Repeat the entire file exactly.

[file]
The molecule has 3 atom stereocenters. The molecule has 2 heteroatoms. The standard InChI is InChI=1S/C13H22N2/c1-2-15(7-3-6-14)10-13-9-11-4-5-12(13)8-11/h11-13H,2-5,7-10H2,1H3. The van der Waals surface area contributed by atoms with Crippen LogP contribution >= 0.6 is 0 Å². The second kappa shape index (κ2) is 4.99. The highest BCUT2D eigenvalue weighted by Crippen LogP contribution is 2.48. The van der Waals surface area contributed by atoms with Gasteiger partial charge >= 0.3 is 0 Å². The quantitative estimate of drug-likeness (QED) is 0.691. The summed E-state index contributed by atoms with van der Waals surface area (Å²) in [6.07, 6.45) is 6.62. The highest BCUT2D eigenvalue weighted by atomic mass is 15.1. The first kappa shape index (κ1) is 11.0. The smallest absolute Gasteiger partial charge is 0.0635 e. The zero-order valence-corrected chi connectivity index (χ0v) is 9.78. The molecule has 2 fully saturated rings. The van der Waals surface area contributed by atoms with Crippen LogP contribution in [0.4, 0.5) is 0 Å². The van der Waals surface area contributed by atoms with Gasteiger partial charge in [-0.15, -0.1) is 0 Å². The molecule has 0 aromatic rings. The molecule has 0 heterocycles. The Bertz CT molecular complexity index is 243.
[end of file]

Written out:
The molecule has 3 atom stereocenters. The molecule has 2 heteroatoms. The standard InChI is InChI=1S/C13H22N2/c1-2-15(7-3-6-14)10-13-9-11-4-5-12(13)8-11/h11-13H,2-5,7-10H2,1H3. The van der Waals surface area contributed by atoms with Crippen LogP contribution >= 0.6 is 0 Å². The second kappa shape index (κ2) is 4.99. The highest BCUT2D eigenvalue weighted by Crippen LogP contribution is 2.48. The van der Waals surface area contributed by atoms with Gasteiger partial charge >= 0.3 is 0 Å². The quantitative estimate of drug-likeness (QED) is 0.691. The summed E-state index contributed by atoms with van der Waals surface area (Å²) in [6.07, 6.45) is 6.62. The highest BCUT2D eigenvalue weighted by atomic mass is 15.1. The first kappa shape index (κ1) is 11.0. The smallest absolute Gasteiger partial charge is 0.0635 e. The zero-order valence-corrected chi connectivity index (χ0v) is 9.78. The molecule has 2 fully saturated rings. The van der Waals surface area contributed by atoms with Crippen LogP contribution in [0.4, 0.5) is 0 Å². The van der Waals surface area contributed by atoms with Gasteiger partial charge in [-0.15, -0.1) is 0 Å². The molecule has 0 aromatic rings. The molecule has 0 heterocycles. The Bertz CT molecular complexity index is 243.